The reality of how much malicious content is on Twitter was demonstrated at the RSA Conference in San Francisco.
Barracuda Networks' research scientist Daniel Peck and chief research officer and vice president of cloud services Paul Judge said that with any website with user-generated content there is a gap in trust among users, some of who are genuine and others who use them as a means to attack other users' accounts.
“Twitter is so open that it allows attackers to make use of it," Judge said.
"With account hijacking, what risk model is there? There are security flaws and malware in the content and you can see hijacking or simply spam.”
He pointed to incidents such as where compromises forced users to follow another user, the 'onmouseover' cross-site scripting attack where users tweeted a phrase by simply clicking on a piece of code in a tweet and various account hijacking incidents.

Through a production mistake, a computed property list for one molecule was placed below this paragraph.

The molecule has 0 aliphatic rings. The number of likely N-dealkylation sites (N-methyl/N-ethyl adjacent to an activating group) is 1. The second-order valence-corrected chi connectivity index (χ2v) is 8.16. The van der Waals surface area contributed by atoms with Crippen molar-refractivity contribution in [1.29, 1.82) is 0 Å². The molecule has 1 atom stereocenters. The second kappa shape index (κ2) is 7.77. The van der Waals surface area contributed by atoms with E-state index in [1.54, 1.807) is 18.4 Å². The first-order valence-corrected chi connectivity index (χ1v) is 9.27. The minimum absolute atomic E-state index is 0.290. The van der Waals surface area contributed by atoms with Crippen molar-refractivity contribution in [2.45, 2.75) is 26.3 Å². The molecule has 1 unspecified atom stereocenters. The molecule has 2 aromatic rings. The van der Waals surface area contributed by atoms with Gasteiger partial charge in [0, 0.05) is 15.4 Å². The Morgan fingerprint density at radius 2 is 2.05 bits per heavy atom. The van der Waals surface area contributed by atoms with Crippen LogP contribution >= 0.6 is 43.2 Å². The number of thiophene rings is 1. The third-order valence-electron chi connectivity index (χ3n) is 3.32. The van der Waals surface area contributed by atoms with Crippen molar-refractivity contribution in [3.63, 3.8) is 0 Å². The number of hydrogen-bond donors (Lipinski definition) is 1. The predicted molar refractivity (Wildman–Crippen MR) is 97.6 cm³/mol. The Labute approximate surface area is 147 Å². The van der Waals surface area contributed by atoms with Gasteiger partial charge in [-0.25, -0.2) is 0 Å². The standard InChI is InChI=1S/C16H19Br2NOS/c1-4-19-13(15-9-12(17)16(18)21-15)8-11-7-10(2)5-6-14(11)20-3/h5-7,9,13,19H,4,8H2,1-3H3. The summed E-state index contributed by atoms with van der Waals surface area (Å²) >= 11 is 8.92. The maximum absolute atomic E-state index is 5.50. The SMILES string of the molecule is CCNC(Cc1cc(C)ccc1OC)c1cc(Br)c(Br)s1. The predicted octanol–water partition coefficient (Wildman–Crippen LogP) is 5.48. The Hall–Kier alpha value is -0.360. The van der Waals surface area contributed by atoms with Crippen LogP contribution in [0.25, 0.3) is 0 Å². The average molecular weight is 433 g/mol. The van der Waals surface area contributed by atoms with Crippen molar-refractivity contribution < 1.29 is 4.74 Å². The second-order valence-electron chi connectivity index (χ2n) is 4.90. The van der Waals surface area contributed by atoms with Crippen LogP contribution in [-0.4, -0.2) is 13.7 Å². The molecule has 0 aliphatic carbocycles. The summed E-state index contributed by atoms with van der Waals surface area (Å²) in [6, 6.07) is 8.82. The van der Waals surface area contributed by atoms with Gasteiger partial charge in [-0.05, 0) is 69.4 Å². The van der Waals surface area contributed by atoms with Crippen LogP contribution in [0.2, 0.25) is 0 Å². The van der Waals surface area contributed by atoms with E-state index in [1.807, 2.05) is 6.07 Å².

Peck said that millions of users accounts are created every day and for every 100 users, only 1 percent had 1000 or more followers.
“The site saw huge growth in 2009 and half of the most popular users joined in this period, as did those who like to follow them," Peck said.
"The crime rate also increased by 66 per cent and there was a large spike with the FIFA World Cup, with everything from spam to malicious stream viewing being promoted."